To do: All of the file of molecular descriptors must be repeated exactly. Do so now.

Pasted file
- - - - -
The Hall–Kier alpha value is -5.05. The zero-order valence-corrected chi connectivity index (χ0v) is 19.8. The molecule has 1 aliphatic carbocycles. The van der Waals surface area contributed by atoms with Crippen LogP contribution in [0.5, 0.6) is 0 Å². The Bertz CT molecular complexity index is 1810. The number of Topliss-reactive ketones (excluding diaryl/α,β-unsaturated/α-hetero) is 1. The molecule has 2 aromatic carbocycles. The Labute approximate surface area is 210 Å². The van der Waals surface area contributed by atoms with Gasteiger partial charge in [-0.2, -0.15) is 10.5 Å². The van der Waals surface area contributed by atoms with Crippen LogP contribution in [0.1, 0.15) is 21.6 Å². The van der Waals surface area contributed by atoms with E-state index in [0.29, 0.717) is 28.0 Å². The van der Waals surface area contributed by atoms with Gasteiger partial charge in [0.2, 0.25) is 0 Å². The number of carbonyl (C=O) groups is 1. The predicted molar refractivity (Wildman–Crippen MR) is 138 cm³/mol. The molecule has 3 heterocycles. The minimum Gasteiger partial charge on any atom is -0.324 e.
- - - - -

The Hall–Kier alpha value is -5.05. The zero-order valence-corrected chi connectivity index (χ0v) is 19.8. The molecule has 1 aliphatic carbocycles. The van der Waals surface area contributed by atoms with Crippen LogP contribution in [0.5, 0.6) is 0 Å². The Bertz CT molecular complexity index is 1810. The number of Topliss-reactive ketones (excluding diaryl/α,β-unsaturated/α-hetero) is 1. The molecule has 2 aromatic carbocycles. The Labute approximate surface area is 210 Å². The van der Waals surface area contributed by atoms with Gasteiger partial charge in [-0.2, -0.15) is 10.5 Å². The van der Waals surface area contributed by atoms with Crippen LogP contribution in [0.1, 0.15) is 21.6 Å². The van der Waals surface area contributed by atoms with E-state index in [0.29, 0.717) is 28.0 Å². The van der Waals surface area contributed by atoms with Gasteiger partial charge in [0.2, 0.25) is 0 Å². The number of carbonyl (C=O) groups is 1. The predicted molar refractivity (Wildman–Crippen MR) is 138 cm³/mol. The molecule has 3 heterocycles. The minimum Gasteiger partial charge on any atom is -0.324 e.